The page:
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Why do miscarriages happen?

Your week-to-week pregnancy guide – Live Great – Great Eastern Life

A miscarriage is when a pregnancy is lost before 24 weeks gestation. Early miscarriage refers to pregnancy loss within the first 12 weeks, and it is much more common than late miscarriages.

The chance of having a miscarriage in the first three months is about 20%, and this often occurs by chance, not impairing future chance of successful pregnancy.

Much is still not known why early miscarriages occur. Studies have shown that majority (as high as 70%) of cases are due to underlying chromosomal / genetic defects. In about 1 in 100 women will experience recurrent miscarriages (defined as three or more consecutive miscarriages). There are a number of conditions that may play a part in recurrent miscarriages. These include

Age and past pregnancies – increased maternal age is associated with greater risk of miscarriage, and the more miscarriages one had before, the higher the chance of suffering from one again.

Genetic factors – about 3% of women who have recurrent miscarriages will have a chromosomal abnormality found in them or their partner. These abnormalities are often not associated with health problems to the affected person. However, when passed on to the baby, it may result in a miscarriage.

Autoimmune factors – about 15% of women who have recurrent miscarriages have abnormal antibodies called antiphospholipid antibodies in their blood. These antibodies react to the body's own tissues and cause an autoimmune response.

Womb structure – problems and abnormalities with the womb can lead to both recurrent miscarriages and late miscarriages. Possible problems include non-cancerous growths called fibroids (sited inside the womb cavity), or congenital anatomical abnormalities. Minor variations in the structure of the womb do not cause miscarriages.

Weakened cervix – in some women, the opening of the womb (cervix) opens too early in the pregnancy and causes a miscarriage in the second trimester. This is known as cervical incompetence.

Polycystic ovaries – Polycystic ovary syndrome (PCOS) is a condition where the ovaries are larger than normal and produce more immature follicles than normal. This may be associated with hormonal imbalance inside the womb.  However the exact role that PCOS plays in miscarriages is unclear.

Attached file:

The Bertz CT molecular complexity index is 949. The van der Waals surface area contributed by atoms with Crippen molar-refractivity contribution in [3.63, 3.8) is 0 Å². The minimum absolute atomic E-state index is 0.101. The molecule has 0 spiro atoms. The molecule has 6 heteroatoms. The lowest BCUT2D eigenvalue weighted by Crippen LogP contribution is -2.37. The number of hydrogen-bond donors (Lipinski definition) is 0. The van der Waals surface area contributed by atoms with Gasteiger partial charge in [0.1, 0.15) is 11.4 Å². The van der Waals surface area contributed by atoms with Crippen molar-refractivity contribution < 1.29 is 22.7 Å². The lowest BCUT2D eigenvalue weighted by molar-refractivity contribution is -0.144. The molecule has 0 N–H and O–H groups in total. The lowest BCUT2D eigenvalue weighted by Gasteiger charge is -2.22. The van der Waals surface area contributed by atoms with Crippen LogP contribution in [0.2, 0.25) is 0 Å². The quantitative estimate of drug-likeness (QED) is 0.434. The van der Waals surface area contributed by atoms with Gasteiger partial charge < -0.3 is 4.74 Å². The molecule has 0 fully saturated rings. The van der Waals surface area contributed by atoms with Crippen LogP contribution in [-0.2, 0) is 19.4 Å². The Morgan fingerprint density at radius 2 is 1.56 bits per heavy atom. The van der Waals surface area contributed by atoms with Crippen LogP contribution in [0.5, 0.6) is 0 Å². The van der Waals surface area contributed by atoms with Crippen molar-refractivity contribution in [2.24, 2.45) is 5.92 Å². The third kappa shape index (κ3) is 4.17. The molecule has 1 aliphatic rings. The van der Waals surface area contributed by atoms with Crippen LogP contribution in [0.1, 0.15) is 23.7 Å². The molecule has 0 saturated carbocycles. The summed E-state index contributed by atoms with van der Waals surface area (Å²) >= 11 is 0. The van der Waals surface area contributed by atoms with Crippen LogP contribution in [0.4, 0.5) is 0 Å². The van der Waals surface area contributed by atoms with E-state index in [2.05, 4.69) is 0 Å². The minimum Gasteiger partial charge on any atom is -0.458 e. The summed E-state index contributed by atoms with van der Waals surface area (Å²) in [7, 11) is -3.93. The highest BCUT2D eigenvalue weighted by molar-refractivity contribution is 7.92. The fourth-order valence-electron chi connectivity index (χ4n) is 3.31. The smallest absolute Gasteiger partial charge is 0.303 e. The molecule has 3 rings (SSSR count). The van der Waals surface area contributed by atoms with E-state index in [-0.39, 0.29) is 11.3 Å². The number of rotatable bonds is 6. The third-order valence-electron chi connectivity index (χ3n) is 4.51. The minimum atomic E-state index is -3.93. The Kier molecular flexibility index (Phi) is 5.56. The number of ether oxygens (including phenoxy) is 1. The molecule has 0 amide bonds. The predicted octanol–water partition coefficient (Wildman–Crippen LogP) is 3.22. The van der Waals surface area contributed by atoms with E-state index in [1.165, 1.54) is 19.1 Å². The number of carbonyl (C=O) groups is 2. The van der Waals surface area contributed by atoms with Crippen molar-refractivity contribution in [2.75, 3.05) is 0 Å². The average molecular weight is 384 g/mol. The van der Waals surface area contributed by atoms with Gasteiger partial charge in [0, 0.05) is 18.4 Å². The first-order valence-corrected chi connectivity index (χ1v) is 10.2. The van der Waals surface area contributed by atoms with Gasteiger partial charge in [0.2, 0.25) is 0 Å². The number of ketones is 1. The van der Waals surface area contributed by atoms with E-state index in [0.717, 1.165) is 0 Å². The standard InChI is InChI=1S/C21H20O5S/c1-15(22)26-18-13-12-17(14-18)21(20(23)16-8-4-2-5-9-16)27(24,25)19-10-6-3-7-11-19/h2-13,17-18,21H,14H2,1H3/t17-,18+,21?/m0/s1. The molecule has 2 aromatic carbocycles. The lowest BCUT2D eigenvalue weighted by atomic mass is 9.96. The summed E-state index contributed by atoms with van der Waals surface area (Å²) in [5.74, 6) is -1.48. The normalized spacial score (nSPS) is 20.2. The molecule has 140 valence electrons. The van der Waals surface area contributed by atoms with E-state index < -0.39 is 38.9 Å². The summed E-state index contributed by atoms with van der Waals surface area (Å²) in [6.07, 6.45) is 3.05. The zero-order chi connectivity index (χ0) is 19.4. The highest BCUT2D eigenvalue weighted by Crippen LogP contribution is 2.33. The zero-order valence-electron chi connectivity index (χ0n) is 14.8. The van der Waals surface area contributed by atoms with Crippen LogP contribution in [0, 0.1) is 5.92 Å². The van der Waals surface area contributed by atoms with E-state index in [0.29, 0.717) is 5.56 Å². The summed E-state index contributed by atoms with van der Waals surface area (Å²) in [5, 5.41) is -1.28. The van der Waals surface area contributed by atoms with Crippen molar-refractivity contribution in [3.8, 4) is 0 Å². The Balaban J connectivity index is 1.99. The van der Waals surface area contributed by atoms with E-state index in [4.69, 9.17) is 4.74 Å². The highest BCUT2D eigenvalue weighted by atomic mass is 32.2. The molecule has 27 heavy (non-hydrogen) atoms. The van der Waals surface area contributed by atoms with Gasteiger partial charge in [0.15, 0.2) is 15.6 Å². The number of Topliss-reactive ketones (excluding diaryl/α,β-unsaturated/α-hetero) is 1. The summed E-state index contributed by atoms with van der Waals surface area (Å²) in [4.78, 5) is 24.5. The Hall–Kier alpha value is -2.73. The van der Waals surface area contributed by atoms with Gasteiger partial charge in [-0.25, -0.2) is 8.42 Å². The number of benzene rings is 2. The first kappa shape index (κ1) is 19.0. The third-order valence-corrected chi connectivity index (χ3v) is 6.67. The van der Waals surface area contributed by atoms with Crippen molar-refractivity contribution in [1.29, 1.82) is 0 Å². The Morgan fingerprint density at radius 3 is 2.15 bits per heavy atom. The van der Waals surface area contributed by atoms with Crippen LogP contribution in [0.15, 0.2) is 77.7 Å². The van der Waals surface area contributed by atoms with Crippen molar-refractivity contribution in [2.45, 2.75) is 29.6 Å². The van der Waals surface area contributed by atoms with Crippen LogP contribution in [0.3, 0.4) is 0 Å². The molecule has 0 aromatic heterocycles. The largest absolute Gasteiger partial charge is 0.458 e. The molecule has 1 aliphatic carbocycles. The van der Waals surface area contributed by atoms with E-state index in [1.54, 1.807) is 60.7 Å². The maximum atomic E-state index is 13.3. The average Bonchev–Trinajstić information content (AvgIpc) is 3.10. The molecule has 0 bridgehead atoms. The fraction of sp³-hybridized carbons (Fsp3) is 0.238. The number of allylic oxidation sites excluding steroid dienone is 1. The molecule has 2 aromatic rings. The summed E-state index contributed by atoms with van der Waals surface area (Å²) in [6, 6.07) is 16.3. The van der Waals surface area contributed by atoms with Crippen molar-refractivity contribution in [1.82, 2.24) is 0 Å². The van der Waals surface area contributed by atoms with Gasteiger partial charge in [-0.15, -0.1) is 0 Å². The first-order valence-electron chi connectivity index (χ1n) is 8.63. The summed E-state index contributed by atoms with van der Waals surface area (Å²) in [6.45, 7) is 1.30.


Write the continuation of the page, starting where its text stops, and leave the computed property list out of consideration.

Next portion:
Hyperprolactinaemia – prolactin is a hormone that is produced during pregnancy. The hormone prepares the breasts to produce milk. Some women overproduce this hormone and this could be linked to an increased risk of miscarriage.

Infections – there are some infections that may increase the risk of miscarriage, and these include vaginal infections like bacterial vaginosis, as well as systemic infections like cytomegalovirus, toxoplasmosis and sexually transmitted infections.

Blood conditions – certain inherited blood disorders (thrombophilia) may cause blood to clot more easily than usual. How these conditions cause miscarriages remains unknown.

Medical problems – diabetes or thyroid problems can be factors in single miscarriages. They do not usually cause recurrent miscarriage if well controlled.

Misconceptions about miscarriages

There is no evidence to support claims that a miscarriage is linked to exercise, sex, lifting or straining during pregnancy and mother’s emotional state during pregnancy.

Publication of this article by courtesy of Dr Ben Choey, Obstetrics and Gynaecology Specialist

From SBCC Women's Clinic at Clementi.

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